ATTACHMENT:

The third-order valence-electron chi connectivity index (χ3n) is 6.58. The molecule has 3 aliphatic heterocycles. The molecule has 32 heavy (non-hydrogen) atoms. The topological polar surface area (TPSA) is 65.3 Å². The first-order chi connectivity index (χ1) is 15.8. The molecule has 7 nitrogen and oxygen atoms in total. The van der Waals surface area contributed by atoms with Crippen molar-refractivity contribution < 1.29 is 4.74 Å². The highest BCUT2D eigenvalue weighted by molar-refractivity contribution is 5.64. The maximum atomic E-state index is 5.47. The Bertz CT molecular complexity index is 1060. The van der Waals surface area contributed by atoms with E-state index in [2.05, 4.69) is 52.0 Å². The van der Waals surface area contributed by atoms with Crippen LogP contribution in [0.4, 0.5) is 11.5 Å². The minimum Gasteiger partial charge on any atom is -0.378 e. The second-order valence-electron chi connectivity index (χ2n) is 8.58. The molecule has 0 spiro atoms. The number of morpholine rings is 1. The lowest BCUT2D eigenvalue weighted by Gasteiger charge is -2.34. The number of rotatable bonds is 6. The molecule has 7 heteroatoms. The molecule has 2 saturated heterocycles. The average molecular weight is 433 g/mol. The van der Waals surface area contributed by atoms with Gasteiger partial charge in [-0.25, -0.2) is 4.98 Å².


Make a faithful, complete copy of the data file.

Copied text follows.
The third-order valence-electron chi connectivity index (χ3n) is 6.58. The molecule has 3 aliphatic heterocycles. The molecule has 32 heavy (non-hydrogen) atoms. The topological polar surface area (TPSA) is 65.3 Å². The first-order chi connectivity index (χ1) is 15.8. The molecule has 7 nitrogen and oxygen atoms in total. The van der Waals surface area contributed by atoms with Crippen molar-refractivity contribution < 1.29 is 4.74 Å². The highest BCUT2D eigenvalue weighted by molar-refractivity contribution is 5.64. The maximum atomic E-state index is 5.47. The Bertz CT molecular complexity index is 1060. The van der Waals surface area contributed by atoms with E-state index in [2.05, 4.69) is 52.0 Å². The van der Waals surface area contributed by atoms with Crippen LogP contribution in [0.4, 0.5) is 11.5 Å². The minimum Gasteiger partial charge on any atom is -0.378 e. The second-order valence-electron chi connectivity index (χ2n) is 8.58. The molecule has 0 spiro atoms. The number of morpholine rings is 1. The lowest BCUT2D eigenvalue weighted by Gasteiger charge is -2.34. The number of rotatable bonds is 6. The molecule has 7 heteroatoms. The molecule has 2 saturated heterocycles. The average molecular weight is 433 g/mol. The van der Waals surface area contributed by atoms with Gasteiger partial charge in [-0.25, -0.2) is 4.98 Å².